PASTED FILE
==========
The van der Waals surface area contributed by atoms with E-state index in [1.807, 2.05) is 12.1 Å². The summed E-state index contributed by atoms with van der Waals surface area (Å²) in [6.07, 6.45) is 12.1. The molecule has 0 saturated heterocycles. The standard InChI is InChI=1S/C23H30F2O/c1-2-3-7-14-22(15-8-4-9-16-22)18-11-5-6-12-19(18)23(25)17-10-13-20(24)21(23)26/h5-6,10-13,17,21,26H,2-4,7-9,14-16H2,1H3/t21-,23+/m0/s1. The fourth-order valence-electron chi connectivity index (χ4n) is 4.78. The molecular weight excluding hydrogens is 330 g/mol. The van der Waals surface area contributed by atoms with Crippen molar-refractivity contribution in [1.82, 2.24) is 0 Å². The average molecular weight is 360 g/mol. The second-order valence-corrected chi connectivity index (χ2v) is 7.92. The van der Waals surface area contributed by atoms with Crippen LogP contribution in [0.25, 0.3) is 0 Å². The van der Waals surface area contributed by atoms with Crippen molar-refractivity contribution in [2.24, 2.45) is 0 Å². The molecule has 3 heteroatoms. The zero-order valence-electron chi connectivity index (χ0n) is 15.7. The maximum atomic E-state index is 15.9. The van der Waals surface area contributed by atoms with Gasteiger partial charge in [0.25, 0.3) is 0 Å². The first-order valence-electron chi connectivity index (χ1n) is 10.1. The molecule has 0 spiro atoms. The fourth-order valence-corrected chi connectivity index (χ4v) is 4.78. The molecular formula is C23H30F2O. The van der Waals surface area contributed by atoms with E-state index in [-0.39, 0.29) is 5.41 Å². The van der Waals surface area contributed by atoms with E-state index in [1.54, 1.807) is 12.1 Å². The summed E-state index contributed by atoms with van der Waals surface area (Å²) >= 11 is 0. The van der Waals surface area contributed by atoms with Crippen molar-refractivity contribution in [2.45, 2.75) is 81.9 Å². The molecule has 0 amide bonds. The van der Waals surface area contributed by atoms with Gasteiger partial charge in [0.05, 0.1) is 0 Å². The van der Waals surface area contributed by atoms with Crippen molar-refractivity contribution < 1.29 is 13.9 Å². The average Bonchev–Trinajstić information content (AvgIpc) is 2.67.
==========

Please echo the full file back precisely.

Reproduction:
The van der Waals surface area contributed by atoms with E-state index in [1.807, 2.05) is 12.1 Å². The summed E-state index contributed by atoms with van der Waals surface area (Å²) in [6.07, 6.45) is 12.1. The molecule has 0 saturated heterocycles. The standard InChI is InChI=1S/C23H30F2O/c1-2-3-7-14-22(15-8-4-9-16-22)18-11-5-6-12-19(18)23(25)17-10-13-20(24)21(23)26/h5-6,10-13,17,21,26H,2-4,7-9,14-16H2,1H3/t21-,23+/m0/s1. The fourth-order valence-electron chi connectivity index (χ4n) is 4.78. The molecular weight excluding hydrogens is 330 g/mol. The van der Waals surface area contributed by atoms with Crippen molar-refractivity contribution in [1.82, 2.24) is 0 Å². The average molecular weight is 360 g/mol. The second-order valence-corrected chi connectivity index (χ2v) is 7.92. The van der Waals surface area contributed by atoms with Crippen LogP contribution in [0.25, 0.3) is 0 Å². The van der Waals surface area contributed by atoms with Crippen molar-refractivity contribution in [2.24, 2.45) is 0 Å². The molecule has 3 heteroatoms. The zero-order valence-electron chi connectivity index (χ0n) is 15.7. The maximum atomic E-state index is 15.9. The van der Waals surface area contributed by atoms with Gasteiger partial charge in [0.25, 0.3) is 0 Å². The first-order valence-electron chi connectivity index (χ1n) is 10.1. The molecule has 0 spiro atoms. The fourth-order valence-corrected chi connectivity index (χ4v) is 4.78. The molecular formula is C23H30F2O. The van der Waals surface area contributed by atoms with E-state index in [-0.39, 0.29) is 5.41 Å². The van der Waals surface area contributed by atoms with E-state index in [1.54, 1.807) is 12.1 Å². The summed E-state index contributed by atoms with van der Waals surface area (Å²) >= 11 is 0. The van der Waals surface area contributed by atoms with Crippen molar-refractivity contribution in [2.45, 2.75) is 81.9 Å². The molecule has 0 amide bonds. The van der Waals surface area contributed by atoms with Gasteiger partial charge in [0.05, 0.1) is 0 Å². The van der Waals surface area contributed by atoms with Crippen molar-refractivity contribution < 1.29 is 13.9 Å². The average Bonchev–Trinajstić information content (AvgIpc) is 2.67.